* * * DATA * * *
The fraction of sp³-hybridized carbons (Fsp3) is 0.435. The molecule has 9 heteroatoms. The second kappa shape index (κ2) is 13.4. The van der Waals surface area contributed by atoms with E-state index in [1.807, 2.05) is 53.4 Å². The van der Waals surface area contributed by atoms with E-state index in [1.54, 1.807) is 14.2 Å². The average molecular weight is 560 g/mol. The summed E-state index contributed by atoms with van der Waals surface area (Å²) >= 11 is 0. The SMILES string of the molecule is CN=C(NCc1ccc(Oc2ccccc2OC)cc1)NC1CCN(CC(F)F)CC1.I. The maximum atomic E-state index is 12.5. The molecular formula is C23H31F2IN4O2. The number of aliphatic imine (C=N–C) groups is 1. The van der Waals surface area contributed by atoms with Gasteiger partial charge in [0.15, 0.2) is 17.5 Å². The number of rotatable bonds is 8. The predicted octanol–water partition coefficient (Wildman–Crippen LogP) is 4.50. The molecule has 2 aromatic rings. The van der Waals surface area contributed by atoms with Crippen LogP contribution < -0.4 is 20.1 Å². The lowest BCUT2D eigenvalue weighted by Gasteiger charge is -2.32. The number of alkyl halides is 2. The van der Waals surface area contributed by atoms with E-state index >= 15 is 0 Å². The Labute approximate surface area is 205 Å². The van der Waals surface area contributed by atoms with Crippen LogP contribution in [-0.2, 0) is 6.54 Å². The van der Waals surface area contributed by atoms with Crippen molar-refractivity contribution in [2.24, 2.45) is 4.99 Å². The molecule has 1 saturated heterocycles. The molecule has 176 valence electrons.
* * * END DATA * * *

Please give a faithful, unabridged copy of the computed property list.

The fraction of sp³-hybridized carbons (Fsp3) is 0.435. The molecule has 9 heteroatoms. The second kappa shape index (κ2) is 13.4. The van der Waals surface area contributed by atoms with E-state index in [1.807, 2.05) is 53.4 Å². The van der Waals surface area contributed by atoms with E-state index in [1.54, 1.807) is 14.2 Å². The average molecular weight is 560 g/mol. The summed E-state index contributed by atoms with van der Waals surface area (Å²) >= 11 is 0. The SMILES string of the molecule is CN=C(NCc1ccc(Oc2ccccc2OC)cc1)NC1CCN(CC(F)F)CC1.I. The maximum atomic E-state index is 12.5. The molecular formula is C23H31F2IN4O2. The number of aliphatic imine (C=N–C) groups is 1. The van der Waals surface area contributed by atoms with Gasteiger partial charge in [0.15, 0.2) is 17.5 Å². The number of rotatable bonds is 8. The predicted octanol–water partition coefficient (Wildman–Crippen LogP) is 4.50. The molecule has 2 aromatic rings. The van der Waals surface area contributed by atoms with Crippen LogP contribution < -0.4 is 20.1 Å². The lowest BCUT2D eigenvalue weighted by Gasteiger charge is -2.32. The number of alkyl halides is 2. The van der Waals surface area contributed by atoms with E-state index >= 15 is 0 Å². The Labute approximate surface area is 205 Å². The van der Waals surface area contributed by atoms with Crippen LogP contribution in [-0.2, 0) is 6.54 Å². The van der Waals surface area contributed by atoms with Crippen molar-refractivity contribution in [2.24, 2.45) is 4.99 Å². The molecule has 1 saturated heterocycles. The molecule has 176 valence electrons.